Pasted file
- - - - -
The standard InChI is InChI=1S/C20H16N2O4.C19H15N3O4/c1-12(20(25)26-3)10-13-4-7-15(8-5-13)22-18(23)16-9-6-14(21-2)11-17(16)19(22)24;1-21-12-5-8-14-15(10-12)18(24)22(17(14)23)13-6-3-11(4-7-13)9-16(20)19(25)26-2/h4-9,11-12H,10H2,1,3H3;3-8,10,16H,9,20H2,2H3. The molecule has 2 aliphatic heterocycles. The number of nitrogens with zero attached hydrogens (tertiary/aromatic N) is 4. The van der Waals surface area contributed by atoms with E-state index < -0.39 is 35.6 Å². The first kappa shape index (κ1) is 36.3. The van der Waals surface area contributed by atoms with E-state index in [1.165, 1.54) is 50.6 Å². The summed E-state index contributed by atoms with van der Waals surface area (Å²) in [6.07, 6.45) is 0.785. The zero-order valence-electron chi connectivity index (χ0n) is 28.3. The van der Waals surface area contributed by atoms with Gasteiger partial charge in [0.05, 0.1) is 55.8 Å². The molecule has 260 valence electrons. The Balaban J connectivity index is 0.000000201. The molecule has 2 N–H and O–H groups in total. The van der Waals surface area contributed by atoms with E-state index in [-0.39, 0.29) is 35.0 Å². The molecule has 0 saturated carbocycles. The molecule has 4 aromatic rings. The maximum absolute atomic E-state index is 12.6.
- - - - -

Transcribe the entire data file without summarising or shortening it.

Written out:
The standard InChI is InChI=1S/C20H16N2O4.C19H15N3O4/c1-12(20(25)26-3)10-13-4-7-15(8-5-13)22-18(23)16-9-6-14(21-2)11-17(16)19(22)24;1-21-12-5-8-14-15(10-12)18(24)22(17(14)23)13-6-3-11(4-7-13)9-16(20)19(25)26-2/h4-9,11-12H,10H2,1,3H3;3-8,10,16H,9,20H2,2H3. The molecule has 2 aliphatic heterocycles. The number of nitrogens with zero attached hydrogens (tertiary/aromatic N) is 4. The van der Waals surface area contributed by atoms with E-state index < -0.39 is 35.6 Å². The first kappa shape index (κ1) is 36.3. The van der Waals surface area contributed by atoms with E-state index in [1.165, 1.54) is 50.6 Å². The summed E-state index contributed by atoms with van der Waals surface area (Å²) in [6.07, 6.45) is 0.785. The zero-order valence-electron chi connectivity index (χ0n) is 28.3. The van der Waals surface area contributed by atoms with Gasteiger partial charge in [0.05, 0.1) is 55.8 Å². The molecule has 260 valence electrons. The Balaban J connectivity index is 0.000000201. The molecule has 2 N–H and O–H groups in total. The van der Waals surface area contributed by atoms with E-state index in [-0.39, 0.29) is 35.0 Å². The molecule has 0 saturated carbocycles. The molecule has 4 aromatic rings. The maximum absolute atomic E-state index is 12.6.